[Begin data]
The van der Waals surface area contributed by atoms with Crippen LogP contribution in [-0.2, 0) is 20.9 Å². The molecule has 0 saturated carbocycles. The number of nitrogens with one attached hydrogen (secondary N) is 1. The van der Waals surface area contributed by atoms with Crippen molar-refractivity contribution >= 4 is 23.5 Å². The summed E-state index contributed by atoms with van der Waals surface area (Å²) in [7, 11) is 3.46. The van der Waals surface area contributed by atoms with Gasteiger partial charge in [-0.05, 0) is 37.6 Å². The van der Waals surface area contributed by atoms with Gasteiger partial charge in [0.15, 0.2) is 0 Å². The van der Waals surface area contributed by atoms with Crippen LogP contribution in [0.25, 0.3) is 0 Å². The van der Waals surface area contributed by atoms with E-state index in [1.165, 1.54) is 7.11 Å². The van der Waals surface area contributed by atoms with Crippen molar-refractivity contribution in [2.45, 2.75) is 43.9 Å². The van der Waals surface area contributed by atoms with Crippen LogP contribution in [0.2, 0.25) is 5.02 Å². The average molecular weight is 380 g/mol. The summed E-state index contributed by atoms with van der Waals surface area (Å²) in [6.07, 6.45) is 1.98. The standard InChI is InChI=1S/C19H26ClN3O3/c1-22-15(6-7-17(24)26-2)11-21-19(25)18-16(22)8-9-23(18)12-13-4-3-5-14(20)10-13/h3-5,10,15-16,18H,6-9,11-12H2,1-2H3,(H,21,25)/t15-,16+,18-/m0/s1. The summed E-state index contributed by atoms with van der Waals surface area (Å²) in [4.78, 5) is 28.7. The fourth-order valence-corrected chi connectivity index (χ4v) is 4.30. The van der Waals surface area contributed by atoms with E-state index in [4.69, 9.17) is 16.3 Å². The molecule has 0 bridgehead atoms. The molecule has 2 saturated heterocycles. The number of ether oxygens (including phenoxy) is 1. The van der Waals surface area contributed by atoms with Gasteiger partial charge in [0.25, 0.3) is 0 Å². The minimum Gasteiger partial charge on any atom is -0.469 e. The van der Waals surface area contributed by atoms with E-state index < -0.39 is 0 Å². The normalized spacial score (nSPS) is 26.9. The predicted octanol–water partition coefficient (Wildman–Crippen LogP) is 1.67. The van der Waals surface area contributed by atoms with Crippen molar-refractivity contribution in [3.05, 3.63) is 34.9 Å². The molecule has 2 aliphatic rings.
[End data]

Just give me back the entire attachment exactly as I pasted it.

The van der Waals surface area contributed by atoms with Crippen LogP contribution in [-0.2, 0) is 20.9 Å². The molecule has 0 saturated carbocycles. The number of nitrogens with one attached hydrogen (secondary N) is 1. The van der Waals surface area contributed by atoms with Crippen molar-refractivity contribution >= 4 is 23.5 Å². The summed E-state index contributed by atoms with van der Waals surface area (Å²) in [7, 11) is 3.46. The van der Waals surface area contributed by atoms with Gasteiger partial charge in [-0.05, 0) is 37.6 Å². The van der Waals surface area contributed by atoms with Gasteiger partial charge in [0.15, 0.2) is 0 Å². The van der Waals surface area contributed by atoms with Crippen LogP contribution in [0.25, 0.3) is 0 Å². The van der Waals surface area contributed by atoms with E-state index in [1.165, 1.54) is 7.11 Å². The van der Waals surface area contributed by atoms with Crippen molar-refractivity contribution in [2.45, 2.75) is 43.9 Å². The van der Waals surface area contributed by atoms with Crippen LogP contribution in [0.2, 0.25) is 5.02 Å². The average molecular weight is 380 g/mol. The summed E-state index contributed by atoms with van der Waals surface area (Å²) in [6.07, 6.45) is 1.98. The standard InChI is InChI=1S/C19H26ClN3O3/c1-22-15(6-7-17(24)26-2)11-21-19(25)18-16(22)8-9-23(18)12-13-4-3-5-14(20)10-13/h3-5,10,15-16,18H,6-9,11-12H2,1-2H3,(H,21,25)/t15-,16+,18-/m0/s1. The summed E-state index contributed by atoms with van der Waals surface area (Å²) in [4.78, 5) is 28.7. The fourth-order valence-corrected chi connectivity index (χ4v) is 4.30. The van der Waals surface area contributed by atoms with E-state index in [4.69, 9.17) is 16.3 Å². The molecule has 0 bridgehead atoms. The molecule has 2 saturated heterocycles. The number of ether oxygens (including phenoxy) is 1. The van der Waals surface area contributed by atoms with Gasteiger partial charge in [0.25, 0.3) is 0 Å². The minimum Gasteiger partial charge on any atom is -0.469 e. The van der Waals surface area contributed by atoms with E-state index < -0.39 is 0 Å². The normalized spacial score (nSPS) is 26.9. The predicted octanol–water partition coefficient (Wildman–Crippen LogP) is 1.67. The van der Waals surface area contributed by atoms with Crippen molar-refractivity contribution in [3.05, 3.63) is 34.9 Å². The molecule has 2 aliphatic rings.